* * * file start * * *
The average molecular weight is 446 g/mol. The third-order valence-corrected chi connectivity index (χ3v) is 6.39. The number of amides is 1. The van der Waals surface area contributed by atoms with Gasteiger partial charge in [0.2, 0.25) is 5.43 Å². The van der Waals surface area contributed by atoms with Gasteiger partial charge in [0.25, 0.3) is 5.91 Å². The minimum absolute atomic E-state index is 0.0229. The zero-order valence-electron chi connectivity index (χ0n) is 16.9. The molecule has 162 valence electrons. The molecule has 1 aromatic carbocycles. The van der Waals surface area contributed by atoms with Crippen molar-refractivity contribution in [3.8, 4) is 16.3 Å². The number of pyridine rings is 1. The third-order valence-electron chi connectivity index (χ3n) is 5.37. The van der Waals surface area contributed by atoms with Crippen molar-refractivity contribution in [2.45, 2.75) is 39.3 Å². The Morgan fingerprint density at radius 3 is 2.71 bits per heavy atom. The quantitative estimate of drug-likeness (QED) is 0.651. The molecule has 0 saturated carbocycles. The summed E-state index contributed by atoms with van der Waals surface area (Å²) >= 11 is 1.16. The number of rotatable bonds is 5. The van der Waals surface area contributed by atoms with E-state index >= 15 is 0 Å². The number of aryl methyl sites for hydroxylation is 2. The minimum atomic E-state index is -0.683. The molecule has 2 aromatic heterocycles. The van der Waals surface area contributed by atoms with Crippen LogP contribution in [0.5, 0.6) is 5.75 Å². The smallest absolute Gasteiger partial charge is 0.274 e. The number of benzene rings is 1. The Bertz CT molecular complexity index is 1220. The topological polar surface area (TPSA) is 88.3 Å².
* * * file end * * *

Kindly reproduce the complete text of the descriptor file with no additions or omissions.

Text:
The average molecular weight is 446 g/mol. The third-order valence-corrected chi connectivity index (χ3v) is 6.39. The number of amides is 1. The van der Waals surface area contributed by atoms with Gasteiger partial charge in [0.2, 0.25) is 5.43 Å². The van der Waals surface area contributed by atoms with Gasteiger partial charge in [0.25, 0.3) is 5.91 Å². The minimum absolute atomic E-state index is 0.0229. The zero-order valence-electron chi connectivity index (χ0n) is 16.9. The molecule has 162 valence electrons. The molecule has 1 aromatic carbocycles. The van der Waals surface area contributed by atoms with Crippen molar-refractivity contribution in [3.8, 4) is 16.3 Å². The number of pyridine rings is 1. The third-order valence-electron chi connectivity index (χ3n) is 5.37. The van der Waals surface area contributed by atoms with Crippen molar-refractivity contribution in [2.45, 2.75) is 39.3 Å². The Morgan fingerprint density at radius 3 is 2.71 bits per heavy atom. The quantitative estimate of drug-likeness (QED) is 0.651. The molecule has 0 saturated carbocycles. The summed E-state index contributed by atoms with van der Waals surface area (Å²) >= 11 is 1.16. The number of rotatable bonds is 5. The van der Waals surface area contributed by atoms with E-state index >= 15 is 0 Å². The number of aryl methyl sites for hydroxylation is 2. The minimum atomic E-state index is -0.683. The molecule has 2 aromatic heterocycles. The van der Waals surface area contributed by atoms with Crippen LogP contribution in [0.5, 0.6) is 5.75 Å². The smallest absolute Gasteiger partial charge is 0.274 e. The number of benzene rings is 1. The Bertz CT molecular complexity index is 1220. The topological polar surface area (TPSA) is 88.3 Å².